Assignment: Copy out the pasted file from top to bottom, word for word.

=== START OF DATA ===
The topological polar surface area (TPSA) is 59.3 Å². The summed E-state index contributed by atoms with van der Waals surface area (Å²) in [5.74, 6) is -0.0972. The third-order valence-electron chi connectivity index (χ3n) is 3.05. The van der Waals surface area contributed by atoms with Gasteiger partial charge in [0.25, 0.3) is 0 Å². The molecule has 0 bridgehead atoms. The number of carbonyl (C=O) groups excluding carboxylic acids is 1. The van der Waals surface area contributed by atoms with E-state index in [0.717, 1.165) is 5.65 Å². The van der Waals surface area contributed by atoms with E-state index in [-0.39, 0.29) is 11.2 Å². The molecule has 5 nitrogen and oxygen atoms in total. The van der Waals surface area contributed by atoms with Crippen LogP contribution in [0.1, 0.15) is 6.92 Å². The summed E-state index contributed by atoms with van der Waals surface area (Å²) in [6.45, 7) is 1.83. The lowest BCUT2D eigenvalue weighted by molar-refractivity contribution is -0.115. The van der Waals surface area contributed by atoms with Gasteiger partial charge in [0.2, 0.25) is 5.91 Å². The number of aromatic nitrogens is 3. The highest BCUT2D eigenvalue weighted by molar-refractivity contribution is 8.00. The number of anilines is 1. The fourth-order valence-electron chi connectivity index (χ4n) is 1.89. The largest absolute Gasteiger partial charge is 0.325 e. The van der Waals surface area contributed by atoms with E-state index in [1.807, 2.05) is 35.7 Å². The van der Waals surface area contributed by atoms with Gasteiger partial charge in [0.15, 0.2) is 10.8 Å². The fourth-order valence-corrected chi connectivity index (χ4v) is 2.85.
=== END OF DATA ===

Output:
The topological polar surface area (TPSA) is 59.3 Å². The summed E-state index contributed by atoms with van der Waals surface area (Å²) in [5.74, 6) is -0.0972. The third-order valence-electron chi connectivity index (χ3n) is 3.05. The van der Waals surface area contributed by atoms with Gasteiger partial charge in [0.25, 0.3) is 0 Å². The molecule has 0 bridgehead atoms. The number of carbonyl (C=O) groups excluding carboxylic acids is 1. The van der Waals surface area contributed by atoms with E-state index in [0.717, 1.165) is 5.65 Å². The van der Waals surface area contributed by atoms with E-state index in [-0.39, 0.29) is 11.2 Å². The molecule has 5 nitrogen and oxygen atoms in total. The van der Waals surface area contributed by atoms with Crippen LogP contribution in [0.1, 0.15) is 6.92 Å². The summed E-state index contributed by atoms with van der Waals surface area (Å²) in [6.45, 7) is 1.83. The lowest BCUT2D eigenvalue weighted by molar-refractivity contribution is -0.115. The van der Waals surface area contributed by atoms with Gasteiger partial charge in [0.2, 0.25) is 5.91 Å². The number of aromatic nitrogens is 3. The highest BCUT2D eigenvalue weighted by molar-refractivity contribution is 8.00. The number of anilines is 1. The fourth-order valence-electron chi connectivity index (χ4n) is 1.89. The largest absolute Gasteiger partial charge is 0.325 e. The van der Waals surface area contributed by atoms with E-state index in [1.807, 2.05) is 35.7 Å². The van der Waals surface area contributed by atoms with Gasteiger partial charge in [0.15, 0.2) is 10.8 Å². The fourth-order valence-corrected chi connectivity index (χ4v) is 2.85.